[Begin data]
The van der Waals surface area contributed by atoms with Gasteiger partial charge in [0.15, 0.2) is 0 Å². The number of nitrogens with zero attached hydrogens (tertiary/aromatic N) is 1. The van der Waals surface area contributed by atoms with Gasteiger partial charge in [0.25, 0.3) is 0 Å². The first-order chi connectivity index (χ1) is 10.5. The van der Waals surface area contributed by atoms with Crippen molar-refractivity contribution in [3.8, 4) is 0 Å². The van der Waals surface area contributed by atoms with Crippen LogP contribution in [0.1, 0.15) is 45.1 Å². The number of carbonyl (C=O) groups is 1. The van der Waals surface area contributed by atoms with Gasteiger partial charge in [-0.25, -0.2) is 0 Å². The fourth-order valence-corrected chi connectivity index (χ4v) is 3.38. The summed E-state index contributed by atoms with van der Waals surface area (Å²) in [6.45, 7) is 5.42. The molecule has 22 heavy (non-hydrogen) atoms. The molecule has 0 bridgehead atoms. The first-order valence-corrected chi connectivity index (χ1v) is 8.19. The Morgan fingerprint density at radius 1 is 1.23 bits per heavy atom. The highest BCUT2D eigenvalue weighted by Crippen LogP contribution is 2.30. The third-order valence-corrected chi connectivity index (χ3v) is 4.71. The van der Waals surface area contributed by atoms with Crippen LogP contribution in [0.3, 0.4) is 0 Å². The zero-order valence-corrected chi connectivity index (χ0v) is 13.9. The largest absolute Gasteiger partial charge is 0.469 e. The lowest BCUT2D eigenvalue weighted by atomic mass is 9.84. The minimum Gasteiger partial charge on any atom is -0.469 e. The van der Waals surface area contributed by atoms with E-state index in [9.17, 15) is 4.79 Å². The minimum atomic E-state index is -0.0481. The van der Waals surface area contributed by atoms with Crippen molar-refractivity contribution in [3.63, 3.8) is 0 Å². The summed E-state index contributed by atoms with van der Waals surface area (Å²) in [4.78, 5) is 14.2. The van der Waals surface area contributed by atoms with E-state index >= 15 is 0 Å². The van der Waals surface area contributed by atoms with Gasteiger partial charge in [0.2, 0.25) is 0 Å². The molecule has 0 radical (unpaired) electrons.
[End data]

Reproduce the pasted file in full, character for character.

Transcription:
The van der Waals surface area contributed by atoms with Gasteiger partial charge in [0.15, 0.2) is 0 Å². The number of nitrogens with zero attached hydrogens (tertiary/aromatic N) is 1. The van der Waals surface area contributed by atoms with Gasteiger partial charge in [0.25, 0.3) is 0 Å². The first-order chi connectivity index (χ1) is 10.5. The van der Waals surface area contributed by atoms with Crippen molar-refractivity contribution in [3.8, 4) is 0 Å². The van der Waals surface area contributed by atoms with Crippen LogP contribution in [0.1, 0.15) is 45.1 Å². The number of carbonyl (C=O) groups is 1. The van der Waals surface area contributed by atoms with Gasteiger partial charge in [-0.25, -0.2) is 0 Å². The fourth-order valence-corrected chi connectivity index (χ4v) is 3.38. The summed E-state index contributed by atoms with van der Waals surface area (Å²) in [6.45, 7) is 5.42. The molecule has 22 heavy (non-hydrogen) atoms. The molecule has 0 bridgehead atoms. The first-order valence-corrected chi connectivity index (χ1v) is 8.19. The Morgan fingerprint density at radius 1 is 1.23 bits per heavy atom. The highest BCUT2D eigenvalue weighted by Crippen LogP contribution is 2.30. The third-order valence-corrected chi connectivity index (χ3v) is 4.71. The van der Waals surface area contributed by atoms with Crippen LogP contribution in [0.3, 0.4) is 0 Å². The zero-order valence-corrected chi connectivity index (χ0v) is 13.9. The largest absolute Gasteiger partial charge is 0.469 e. The lowest BCUT2D eigenvalue weighted by atomic mass is 9.84. The minimum Gasteiger partial charge on any atom is -0.469 e. The van der Waals surface area contributed by atoms with E-state index in [9.17, 15) is 4.79 Å². The minimum atomic E-state index is -0.0481. The van der Waals surface area contributed by atoms with Crippen molar-refractivity contribution in [3.63, 3.8) is 0 Å². The summed E-state index contributed by atoms with van der Waals surface area (Å²) in [4.78, 5) is 14.2. The van der Waals surface area contributed by atoms with E-state index >= 15 is 0 Å². The van der Waals surface area contributed by atoms with Gasteiger partial charge in [0.2, 0.25) is 0 Å². The molecule has 0 radical (unpaired) electrons.